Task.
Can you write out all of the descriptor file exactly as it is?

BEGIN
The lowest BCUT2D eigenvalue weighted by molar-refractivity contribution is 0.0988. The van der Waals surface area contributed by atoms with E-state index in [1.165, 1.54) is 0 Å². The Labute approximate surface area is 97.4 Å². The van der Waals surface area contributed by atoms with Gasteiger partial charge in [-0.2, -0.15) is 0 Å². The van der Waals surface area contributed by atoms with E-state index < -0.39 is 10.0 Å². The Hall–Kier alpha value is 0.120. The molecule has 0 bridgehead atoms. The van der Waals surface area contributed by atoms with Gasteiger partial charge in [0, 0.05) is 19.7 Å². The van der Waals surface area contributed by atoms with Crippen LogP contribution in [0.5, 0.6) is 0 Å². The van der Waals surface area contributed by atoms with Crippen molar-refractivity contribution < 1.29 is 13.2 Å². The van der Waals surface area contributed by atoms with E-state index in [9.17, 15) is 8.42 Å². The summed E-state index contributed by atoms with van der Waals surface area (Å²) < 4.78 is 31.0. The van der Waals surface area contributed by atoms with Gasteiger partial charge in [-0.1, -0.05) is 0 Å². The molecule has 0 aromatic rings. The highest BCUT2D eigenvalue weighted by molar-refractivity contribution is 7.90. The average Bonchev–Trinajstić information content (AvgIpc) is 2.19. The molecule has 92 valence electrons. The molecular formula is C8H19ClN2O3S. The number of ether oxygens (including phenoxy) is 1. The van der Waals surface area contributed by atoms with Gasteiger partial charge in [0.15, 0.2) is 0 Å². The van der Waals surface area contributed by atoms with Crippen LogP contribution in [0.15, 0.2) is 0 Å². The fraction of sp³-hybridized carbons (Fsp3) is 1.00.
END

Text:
The lowest BCUT2D eigenvalue weighted by molar-refractivity contribution is 0.0988. The van der Waals surface area contributed by atoms with E-state index in [1.165, 1.54) is 0 Å². The Labute approximate surface area is 97.4 Å². The van der Waals surface area contributed by atoms with Gasteiger partial charge in [-0.2, -0.15) is 0 Å². The van der Waals surface area contributed by atoms with E-state index < -0.39 is 10.0 Å². The Hall–Kier alpha value is 0.120. The molecule has 0 bridgehead atoms. The van der Waals surface area contributed by atoms with Gasteiger partial charge in [0, 0.05) is 19.7 Å². The van der Waals surface area contributed by atoms with Crippen LogP contribution in [0.5, 0.6) is 0 Å². The van der Waals surface area contributed by atoms with Crippen molar-refractivity contribution < 1.29 is 13.2 Å². The van der Waals surface area contributed by atoms with E-state index in [9.17, 15) is 8.42 Å². The summed E-state index contributed by atoms with van der Waals surface area (Å²) < 4.78 is 31.0. The van der Waals surface area contributed by atoms with Gasteiger partial charge in [-0.1, -0.05) is 0 Å². The molecule has 0 aromatic rings. The highest BCUT2D eigenvalue weighted by molar-refractivity contribution is 7.90. The average Bonchev–Trinajstić information content (AvgIpc) is 2.19. The molecule has 92 valence electrons. The molecular formula is C8H19ClN2O3S. The number of ether oxygens (including phenoxy) is 1. The van der Waals surface area contributed by atoms with Gasteiger partial charge in [0.15, 0.2) is 0 Å². The van der Waals surface area contributed by atoms with Crippen LogP contribution in [0.15, 0.2) is 0 Å². The fraction of sp³-hybridized carbons (Fsp3) is 1.00.